Let’s face it, Halloween is arguably one of, if not, the best night to be a Maker — a celebration full of carving, candy, costumes, and of course, some creative decorations. To pay homage to All Hallows’ Eve, we’ve decided to compile a list of a few tricks, which are surely a treat to see!
Tired of having to greet those trick-or-treaters personally? With an Arduino Duemilanove (ATmega168) for a brain, this talking skeleton will take care of all that mumbo jumbo for you, with a variety of your own prerecorded phrases. Muahahahaha!
Terrifyin’ Demon Costume
A monster mash-up of animated LED backpacks and a wave shield voice changer creates a rather terrifying, electronic demon mask.
Findin’ Out Whose the Fairest of Them All
Mirror, mirror on the wall, who’s the
fairest scariest one of them all? This wall-mounted installation plays animations based on input from various sensors and features four characters — with each character responding to the sensor inputs with its own personality. There’s even a photo booth feature as well.
Knockin’ on the Box
Simply knock on this ATtiny45 embedded box and it’ll knock back. If you tap on it a special number of times, it’ll play a secret tune, too!
Rulin’ a Bunch of Scarecrow Minions
Having already become quite the ‘ween must-see in his town, Maker Ryan Hughes decided to up his creative game by making a display of scarecrow minions lorded over by Pumpkin King.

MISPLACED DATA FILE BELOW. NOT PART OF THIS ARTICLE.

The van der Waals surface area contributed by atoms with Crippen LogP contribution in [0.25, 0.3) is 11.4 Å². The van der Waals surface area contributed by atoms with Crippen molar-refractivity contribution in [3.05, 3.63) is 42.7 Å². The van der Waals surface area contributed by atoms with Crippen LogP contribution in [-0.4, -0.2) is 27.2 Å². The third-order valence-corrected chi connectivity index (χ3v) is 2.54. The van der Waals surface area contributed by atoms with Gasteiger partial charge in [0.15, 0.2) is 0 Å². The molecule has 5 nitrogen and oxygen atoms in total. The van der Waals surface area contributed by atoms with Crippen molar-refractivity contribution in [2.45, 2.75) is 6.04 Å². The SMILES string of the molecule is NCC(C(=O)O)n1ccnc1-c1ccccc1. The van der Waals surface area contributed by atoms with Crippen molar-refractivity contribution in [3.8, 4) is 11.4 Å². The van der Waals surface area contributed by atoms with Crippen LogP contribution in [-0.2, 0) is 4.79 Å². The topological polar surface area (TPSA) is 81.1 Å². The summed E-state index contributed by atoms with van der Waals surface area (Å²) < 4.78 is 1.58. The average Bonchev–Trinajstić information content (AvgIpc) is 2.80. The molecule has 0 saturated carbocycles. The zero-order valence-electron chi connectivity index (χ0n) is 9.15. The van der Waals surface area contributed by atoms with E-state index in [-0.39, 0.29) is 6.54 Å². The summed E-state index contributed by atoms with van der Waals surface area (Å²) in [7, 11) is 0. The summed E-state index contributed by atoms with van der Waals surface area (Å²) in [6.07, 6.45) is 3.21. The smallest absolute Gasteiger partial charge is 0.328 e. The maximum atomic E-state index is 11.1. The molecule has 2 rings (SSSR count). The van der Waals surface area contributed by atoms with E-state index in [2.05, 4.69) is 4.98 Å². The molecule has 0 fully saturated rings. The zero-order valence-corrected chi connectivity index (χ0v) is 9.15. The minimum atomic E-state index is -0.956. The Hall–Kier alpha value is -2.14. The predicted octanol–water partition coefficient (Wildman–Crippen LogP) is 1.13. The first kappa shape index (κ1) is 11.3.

Spook those coming to your doorstep by dropping fake spider whenever someone comes near. Using an Arduino Uno (ATmega328), a ping sensor and a few servos, this automated mechanism will sense when a trick-or-treater approaches and release the eight-legged prop accordingly.
Add some interactivity to your haunted house by devising a Twilio-based web app that changes the color of pumpkins using an Arduino and a few LED strips. As a bonus, Maker Jarod Reyes included a power-switch to turn on a fog machine and also added a little eerie jazz music when trick-or-treaters texted “chaos” to the app.
Playin’ Some Pumpktris
As its name would suggest, Pumpktris is a fully playable version of Tetris built into a pumpkin with 128 LEDs for the display and the stem serving as a game controller.
Creepin’ Out Guests With Skully
This super simple yet creepy skull is attached to a single servo with LEDs in its eyes. Placed on the ground and masked with a net, this decoration will surely catch a couple of guests off guard.
Trick or treat? Ben Harben’s Halloween gadget comprised of an Arduino, a Nerf gun, a Gatorade bottle water reservoir and a coat hanger-turned-corkscrew makes either a matter of possibility.
Dishin’ Out Treats Automatically
Admit it, waiting around to dish out candy can get a bit boring. Just like everything else, why not automate it? This candy dispenser — equipped with an Arduino, X10 and Twilio — utilizes a pair of servos to both open the chute and mix the contents. What’s more, the contraption can be controlled via smartphone or SMS.
Skippin’ the Candy Bowl
Instead of putting out a candy bowl on your porch, this nifty, Arduino Leonardo (ATmega32U4)-driven vending machine will disperse the Halloween sweets without you ever having to leave the couch. (See it in action here.)
Trippin’ the Alarm